NATO blames Haqqani for attack on Afghan hotel

Kabul, June 30: The U.S.-led coalition on Thursday blamed an al-Qaida affiliated network working jointly with Taliban fighters for a deadly attack on a luxury hotel in Kabul — an assault that raised doubts about the ability of Afghan forces to handle security as foreign troops withdraw.

The coalition also reported that a leader with the Haqqani network suspected of having provided assistance, including weapons, fighters and training, to the gunmen who attacked the Inter-Continental hotel was killed Wednesday night in a precision airstrike. Ismail Jan, the deputy to the senior Haqqani commander inside Afghanistan, and other Haqqani fighters died in the airstrike in Gardez, the provincial capital of Paktia province, the coalition said.

Nine suicide bombers launched an attack on the hotel late Tuesday, triggering an hours-long standoff with Afghan security forces, who were assisted by coalition mentors and NATO helicopters. In all, 20 people were killed, including the nine attackers.

The Pakistan-based Haqqani network, which has ties to both al-Qaida and the Taliban, has emerged as one of the biggest threats to stability in Afghanistan.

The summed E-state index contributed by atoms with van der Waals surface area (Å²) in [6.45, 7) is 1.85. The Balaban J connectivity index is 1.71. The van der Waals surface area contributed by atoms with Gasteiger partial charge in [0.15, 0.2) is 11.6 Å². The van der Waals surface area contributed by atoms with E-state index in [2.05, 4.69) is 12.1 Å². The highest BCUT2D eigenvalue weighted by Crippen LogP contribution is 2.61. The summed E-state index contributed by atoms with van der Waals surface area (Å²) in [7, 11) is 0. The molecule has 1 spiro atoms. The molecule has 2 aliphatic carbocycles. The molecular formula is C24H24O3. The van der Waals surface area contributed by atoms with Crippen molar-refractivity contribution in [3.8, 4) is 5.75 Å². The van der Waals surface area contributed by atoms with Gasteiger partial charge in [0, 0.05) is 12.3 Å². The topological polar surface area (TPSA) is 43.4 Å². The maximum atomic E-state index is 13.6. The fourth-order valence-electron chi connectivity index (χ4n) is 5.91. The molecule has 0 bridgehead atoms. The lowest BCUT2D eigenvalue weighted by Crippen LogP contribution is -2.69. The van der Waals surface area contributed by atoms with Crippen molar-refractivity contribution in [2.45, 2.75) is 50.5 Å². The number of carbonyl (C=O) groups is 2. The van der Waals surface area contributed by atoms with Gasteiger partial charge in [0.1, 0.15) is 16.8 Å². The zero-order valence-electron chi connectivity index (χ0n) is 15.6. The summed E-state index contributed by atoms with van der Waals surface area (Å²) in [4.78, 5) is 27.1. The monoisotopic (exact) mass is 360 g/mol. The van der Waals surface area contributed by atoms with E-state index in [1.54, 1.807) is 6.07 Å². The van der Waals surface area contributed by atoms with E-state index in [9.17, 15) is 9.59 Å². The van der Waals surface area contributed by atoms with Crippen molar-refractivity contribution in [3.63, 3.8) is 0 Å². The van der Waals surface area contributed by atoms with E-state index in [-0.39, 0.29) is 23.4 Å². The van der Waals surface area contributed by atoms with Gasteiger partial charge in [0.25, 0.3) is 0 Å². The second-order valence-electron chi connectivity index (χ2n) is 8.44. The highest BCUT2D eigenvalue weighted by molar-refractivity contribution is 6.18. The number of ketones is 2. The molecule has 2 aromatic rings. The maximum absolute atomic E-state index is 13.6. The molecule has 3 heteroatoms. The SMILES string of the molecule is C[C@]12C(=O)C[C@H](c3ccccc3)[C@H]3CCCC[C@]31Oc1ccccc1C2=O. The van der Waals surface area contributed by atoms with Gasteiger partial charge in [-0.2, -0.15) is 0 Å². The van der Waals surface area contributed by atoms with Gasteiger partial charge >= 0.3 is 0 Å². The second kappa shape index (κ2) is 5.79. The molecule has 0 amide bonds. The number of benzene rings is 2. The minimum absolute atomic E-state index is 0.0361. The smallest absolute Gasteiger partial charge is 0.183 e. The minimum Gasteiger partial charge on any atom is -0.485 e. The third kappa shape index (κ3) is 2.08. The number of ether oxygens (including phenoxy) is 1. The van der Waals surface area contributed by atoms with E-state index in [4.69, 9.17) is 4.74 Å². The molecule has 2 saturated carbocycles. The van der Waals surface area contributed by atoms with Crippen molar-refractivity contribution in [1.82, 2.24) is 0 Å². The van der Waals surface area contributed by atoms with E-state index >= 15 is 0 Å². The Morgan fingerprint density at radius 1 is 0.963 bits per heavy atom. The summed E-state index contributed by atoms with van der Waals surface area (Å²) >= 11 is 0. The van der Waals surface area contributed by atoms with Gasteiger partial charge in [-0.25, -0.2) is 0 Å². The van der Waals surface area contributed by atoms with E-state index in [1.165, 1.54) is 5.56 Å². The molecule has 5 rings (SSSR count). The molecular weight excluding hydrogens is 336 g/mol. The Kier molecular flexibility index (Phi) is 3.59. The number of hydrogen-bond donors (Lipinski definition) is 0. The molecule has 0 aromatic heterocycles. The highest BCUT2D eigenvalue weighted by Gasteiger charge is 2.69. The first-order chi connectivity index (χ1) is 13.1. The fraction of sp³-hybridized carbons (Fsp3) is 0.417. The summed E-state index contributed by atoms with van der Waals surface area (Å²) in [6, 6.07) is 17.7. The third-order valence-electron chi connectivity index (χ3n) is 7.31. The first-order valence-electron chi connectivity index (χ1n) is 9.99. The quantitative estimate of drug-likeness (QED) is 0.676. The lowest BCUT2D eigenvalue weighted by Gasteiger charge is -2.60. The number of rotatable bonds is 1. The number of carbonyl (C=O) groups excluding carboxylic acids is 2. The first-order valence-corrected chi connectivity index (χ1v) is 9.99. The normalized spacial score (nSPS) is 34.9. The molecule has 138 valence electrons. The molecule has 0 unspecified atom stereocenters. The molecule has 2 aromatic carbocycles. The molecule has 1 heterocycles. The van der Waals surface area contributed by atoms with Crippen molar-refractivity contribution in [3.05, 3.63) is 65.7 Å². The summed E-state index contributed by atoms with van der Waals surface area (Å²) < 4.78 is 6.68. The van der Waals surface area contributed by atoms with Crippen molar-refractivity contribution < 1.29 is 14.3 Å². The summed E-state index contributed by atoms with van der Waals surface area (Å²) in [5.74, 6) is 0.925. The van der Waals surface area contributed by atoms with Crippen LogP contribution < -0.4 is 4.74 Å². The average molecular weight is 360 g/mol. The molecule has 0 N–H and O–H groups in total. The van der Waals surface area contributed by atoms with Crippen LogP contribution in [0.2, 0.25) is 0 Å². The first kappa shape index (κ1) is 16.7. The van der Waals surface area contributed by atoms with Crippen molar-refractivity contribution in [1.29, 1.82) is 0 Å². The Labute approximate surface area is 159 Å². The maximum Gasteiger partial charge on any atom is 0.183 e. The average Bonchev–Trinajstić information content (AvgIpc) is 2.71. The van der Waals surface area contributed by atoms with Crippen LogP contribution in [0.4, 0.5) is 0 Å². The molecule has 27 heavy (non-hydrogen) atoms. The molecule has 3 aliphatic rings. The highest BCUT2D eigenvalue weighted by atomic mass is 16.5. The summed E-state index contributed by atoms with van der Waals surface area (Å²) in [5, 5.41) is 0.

Jan, who moved from Pakistan into Afghanistan late last year, used to command 25 to 35 fighters who attacked Afghan and coalition forces along the Afghan-Pakistan border in Khost and Paktia provinces.

Jan’s location in Paktia was pinpointed with the help of tips from Afghan government officials, citizens and insurgent informants, the coalition said.

The Kabul hotel assault was one of the biggest and most complex attacks ever orchestrated in the Afghan capital and appeared designed to show that the insurgents are capable of striking even in the center of power at a time when U.S. officials are speaking of progress in the nearly 10-year war.

Violence continued Thursday.

Roadside bombs killed two NATO service members Thursday in separate attacks in southern Afghanistan. That raises to 64 the total number of foreign troop deaths in Afghanistan this month, including at least 44 Americans.

The provincial governor’s office in Helmand province also said a man, woman and four children were killed when the car in which they were riding hit a roadside bomb in Marjah district. It is not known whether the victims were from the same family.

Elsewhere, militants captured two de-mining workers and seized five of their vehicles Thursday in Gardez, according to Afghan Technical Consultants, one of five Afghan non-governmental organizations that receive direct funding from the United States to carry out mine clearance operations.

ATC director Eblaugh Kefatullah told The Associated Press that the deminers were working in a field around 11 a.m. when gunmen approached them, searched their pockets, confiscated their cell phones and apprehended them and their vehicles.